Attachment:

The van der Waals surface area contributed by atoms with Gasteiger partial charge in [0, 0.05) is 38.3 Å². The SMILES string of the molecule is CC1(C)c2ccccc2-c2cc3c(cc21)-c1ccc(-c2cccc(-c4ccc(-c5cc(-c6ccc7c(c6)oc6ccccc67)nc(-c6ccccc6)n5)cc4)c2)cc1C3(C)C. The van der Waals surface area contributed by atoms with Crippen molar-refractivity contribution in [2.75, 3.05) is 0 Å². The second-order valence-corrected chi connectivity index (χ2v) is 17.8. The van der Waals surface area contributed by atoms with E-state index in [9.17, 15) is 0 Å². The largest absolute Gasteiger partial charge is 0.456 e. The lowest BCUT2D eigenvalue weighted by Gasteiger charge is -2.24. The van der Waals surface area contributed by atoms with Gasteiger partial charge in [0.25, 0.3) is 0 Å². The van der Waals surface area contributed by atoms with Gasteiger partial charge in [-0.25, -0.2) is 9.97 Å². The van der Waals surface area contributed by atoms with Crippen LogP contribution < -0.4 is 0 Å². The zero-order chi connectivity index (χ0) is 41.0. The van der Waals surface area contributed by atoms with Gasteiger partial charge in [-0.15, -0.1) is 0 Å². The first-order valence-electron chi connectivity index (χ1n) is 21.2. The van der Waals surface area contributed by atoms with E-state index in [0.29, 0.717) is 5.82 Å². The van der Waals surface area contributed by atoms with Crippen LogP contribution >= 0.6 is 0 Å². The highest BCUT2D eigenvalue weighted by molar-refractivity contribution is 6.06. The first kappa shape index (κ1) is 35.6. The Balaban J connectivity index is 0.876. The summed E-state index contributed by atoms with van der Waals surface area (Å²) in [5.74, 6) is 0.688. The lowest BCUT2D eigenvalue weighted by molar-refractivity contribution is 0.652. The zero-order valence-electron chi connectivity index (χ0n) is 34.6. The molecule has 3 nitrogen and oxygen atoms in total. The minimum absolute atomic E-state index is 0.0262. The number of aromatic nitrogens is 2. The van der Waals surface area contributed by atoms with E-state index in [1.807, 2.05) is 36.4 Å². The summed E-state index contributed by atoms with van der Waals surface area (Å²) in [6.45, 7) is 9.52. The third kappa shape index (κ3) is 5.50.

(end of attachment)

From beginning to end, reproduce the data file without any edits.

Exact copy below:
The van der Waals surface area contributed by atoms with Gasteiger partial charge in [0, 0.05) is 38.3 Å². The SMILES string of the molecule is CC1(C)c2ccccc2-c2cc3c(cc21)-c1ccc(-c2cccc(-c4ccc(-c5cc(-c6ccc7c(c6)oc6ccccc67)nc(-c6ccccc6)n5)cc4)c2)cc1C3(C)C. The van der Waals surface area contributed by atoms with Crippen molar-refractivity contribution in [2.75, 3.05) is 0 Å². The second-order valence-corrected chi connectivity index (χ2v) is 17.8. The van der Waals surface area contributed by atoms with E-state index in [9.17, 15) is 0 Å². The largest absolute Gasteiger partial charge is 0.456 e. The lowest BCUT2D eigenvalue weighted by Gasteiger charge is -2.24. The van der Waals surface area contributed by atoms with Gasteiger partial charge in [0.25, 0.3) is 0 Å². The van der Waals surface area contributed by atoms with Gasteiger partial charge in [-0.25, -0.2) is 9.97 Å². The van der Waals surface area contributed by atoms with Crippen LogP contribution < -0.4 is 0 Å². The zero-order chi connectivity index (χ0) is 41.0. The van der Waals surface area contributed by atoms with Gasteiger partial charge in [-0.15, -0.1) is 0 Å². The first-order valence-electron chi connectivity index (χ1n) is 21.2. The van der Waals surface area contributed by atoms with E-state index in [0.29, 0.717) is 5.82 Å². The van der Waals surface area contributed by atoms with Crippen LogP contribution >= 0.6 is 0 Å². The highest BCUT2D eigenvalue weighted by molar-refractivity contribution is 6.06. The first kappa shape index (κ1) is 35.6. The Balaban J connectivity index is 0.876. The summed E-state index contributed by atoms with van der Waals surface area (Å²) in [5.74, 6) is 0.688. The lowest BCUT2D eigenvalue weighted by molar-refractivity contribution is 0.652. The zero-order valence-electron chi connectivity index (χ0n) is 34.6. The molecule has 3 nitrogen and oxygen atoms in total. The minimum absolute atomic E-state index is 0.0262. The number of aromatic nitrogens is 2. The van der Waals surface area contributed by atoms with E-state index in [1.807, 2.05) is 36.4 Å². The summed E-state index contributed by atoms with van der Waals surface area (Å²) in [6.45, 7) is 9.52. The third kappa shape index (κ3) is 5.50.